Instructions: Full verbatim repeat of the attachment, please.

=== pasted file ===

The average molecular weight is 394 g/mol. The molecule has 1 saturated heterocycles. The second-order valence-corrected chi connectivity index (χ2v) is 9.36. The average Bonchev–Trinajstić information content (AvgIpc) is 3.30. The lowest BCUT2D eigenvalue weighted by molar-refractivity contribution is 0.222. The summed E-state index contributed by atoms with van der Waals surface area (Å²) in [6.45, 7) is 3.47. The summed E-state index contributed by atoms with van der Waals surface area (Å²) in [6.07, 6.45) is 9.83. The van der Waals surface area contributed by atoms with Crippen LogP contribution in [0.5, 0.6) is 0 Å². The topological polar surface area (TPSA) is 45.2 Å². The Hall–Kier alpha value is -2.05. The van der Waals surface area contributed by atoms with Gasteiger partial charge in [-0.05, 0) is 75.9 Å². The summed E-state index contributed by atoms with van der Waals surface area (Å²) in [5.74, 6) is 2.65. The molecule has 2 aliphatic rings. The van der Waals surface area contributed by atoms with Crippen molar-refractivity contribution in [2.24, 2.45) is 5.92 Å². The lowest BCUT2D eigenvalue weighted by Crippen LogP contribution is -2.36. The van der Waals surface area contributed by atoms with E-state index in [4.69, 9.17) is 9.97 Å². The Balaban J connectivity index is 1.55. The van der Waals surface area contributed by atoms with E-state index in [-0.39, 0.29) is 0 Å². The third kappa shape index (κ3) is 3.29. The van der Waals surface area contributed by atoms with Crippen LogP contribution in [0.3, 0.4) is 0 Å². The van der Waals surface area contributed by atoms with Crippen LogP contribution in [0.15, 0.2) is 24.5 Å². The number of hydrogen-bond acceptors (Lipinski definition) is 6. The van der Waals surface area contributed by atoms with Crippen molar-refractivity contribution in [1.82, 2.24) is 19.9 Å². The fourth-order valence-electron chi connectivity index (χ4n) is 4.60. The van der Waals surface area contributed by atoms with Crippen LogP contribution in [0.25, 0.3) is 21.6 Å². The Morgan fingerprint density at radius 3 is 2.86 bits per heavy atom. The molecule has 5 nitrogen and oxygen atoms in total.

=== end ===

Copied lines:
The average molecular weight is 394 g/mol. The molecule has 1 saturated heterocycles. The second-order valence-corrected chi connectivity index (χ2v) is 9.36. The average Bonchev–Trinajstić information content (AvgIpc) is 3.30. The lowest BCUT2D eigenvalue weighted by molar-refractivity contribution is 0.222. The summed E-state index contributed by atoms with van der Waals surface area (Å²) in [6.45, 7) is 3.47. The summed E-state index contributed by atoms with van der Waals surface area (Å²) in [6.07, 6.45) is 9.83. The van der Waals surface area contributed by atoms with Crippen LogP contribution in [0.5, 0.6) is 0 Å². The topological polar surface area (TPSA) is 45.2 Å². The Hall–Kier alpha value is -2.05. The van der Waals surface area contributed by atoms with Gasteiger partial charge in [-0.05, 0) is 75.9 Å². The summed E-state index contributed by atoms with van der Waals surface area (Å²) in [5.74, 6) is 2.65. The molecule has 2 aliphatic rings. The van der Waals surface area contributed by atoms with Crippen molar-refractivity contribution in [2.24, 2.45) is 5.92 Å². The lowest BCUT2D eigenvalue weighted by Crippen LogP contribution is -2.36. The van der Waals surface area contributed by atoms with E-state index in [4.69, 9.17) is 9.97 Å². The Balaban J connectivity index is 1.55. The van der Waals surface area contributed by atoms with E-state index in [-0.39, 0.29) is 0 Å². The third kappa shape index (κ3) is 3.29. The van der Waals surface area contributed by atoms with Crippen LogP contribution in [0.3, 0.4) is 0 Å². The van der Waals surface area contributed by atoms with Crippen LogP contribution in [0.15, 0.2) is 24.5 Å². The number of hydrogen-bond acceptors (Lipinski definition) is 6. The van der Waals surface area contributed by atoms with Crippen molar-refractivity contribution in [1.82, 2.24) is 19.9 Å². The fourth-order valence-electron chi connectivity index (χ4n) is 4.60. The van der Waals surface area contributed by atoms with Crippen LogP contribution in [0.25, 0.3) is 21.6 Å². The Morgan fingerprint density at radius 3 is 2.86 bits per heavy atom. The molecule has 5 nitrogen and oxygen atoms in total.